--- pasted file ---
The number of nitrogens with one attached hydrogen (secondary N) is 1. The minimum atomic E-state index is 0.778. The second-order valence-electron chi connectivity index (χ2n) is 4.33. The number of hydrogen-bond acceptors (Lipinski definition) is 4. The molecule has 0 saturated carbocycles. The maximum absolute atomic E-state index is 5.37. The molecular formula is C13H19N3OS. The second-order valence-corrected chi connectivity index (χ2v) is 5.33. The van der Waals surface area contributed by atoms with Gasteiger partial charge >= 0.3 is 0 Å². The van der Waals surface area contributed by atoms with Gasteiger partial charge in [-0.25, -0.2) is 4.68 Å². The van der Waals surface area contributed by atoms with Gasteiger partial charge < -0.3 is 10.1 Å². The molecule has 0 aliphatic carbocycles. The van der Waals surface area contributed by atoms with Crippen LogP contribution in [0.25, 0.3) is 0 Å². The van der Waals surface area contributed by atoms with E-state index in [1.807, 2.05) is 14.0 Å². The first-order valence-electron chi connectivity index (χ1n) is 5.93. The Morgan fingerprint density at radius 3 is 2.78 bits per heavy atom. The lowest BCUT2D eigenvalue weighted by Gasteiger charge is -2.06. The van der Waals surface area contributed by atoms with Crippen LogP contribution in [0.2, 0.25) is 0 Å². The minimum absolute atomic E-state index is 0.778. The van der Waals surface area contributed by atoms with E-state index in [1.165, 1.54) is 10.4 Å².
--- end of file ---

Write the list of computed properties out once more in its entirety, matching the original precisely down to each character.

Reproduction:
The number of nitrogens with one attached hydrogen (secondary N) is 1. The minimum atomic E-state index is 0.778. The second-order valence-electron chi connectivity index (χ2n) is 4.33. The number of hydrogen-bond acceptors (Lipinski definition) is 4. The molecule has 0 saturated carbocycles. The maximum absolute atomic E-state index is 5.37. The molecular formula is C13H19N3OS. The second-order valence-corrected chi connectivity index (χ2v) is 5.33. The van der Waals surface area contributed by atoms with Gasteiger partial charge >= 0.3 is 0 Å². The van der Waals surface area contributed by atoms with Gasteiger partial charge in [-0.25, -0.2) is 4.68 Å². The van der Waals surface area contributed by atoms with Gasteiger partial charge < -0.3 is 10.1 Å². The molecule has 0 aliphatic carbocycles. The van der Waals surface area contributed by atoms with Crippen LogP contribution in [0.25, 0.3) is 0 Å². The van der Waals surface area contributed by atoms with E-state index in [1.807, 2.05) is 14.0 Å². The first-order valence-electron chi connectivity index (χ1n) is 5.93. The Morgan fingerprint density at radius 3 is 2.78 bits per heavy atom. The lowest BCUT2D eigenvalue weighted by Gasteiger charge is -2.06. The van der Waals surface area contributed by atoms with Crippen LogP contribution in [0.2, 0.25) is 0 Å². The minimum absolute atomic E-state index is 0.778. The van der Waals surface area contributed by atoms with E-state index in [1.165, 1.54) is 10.4 Å².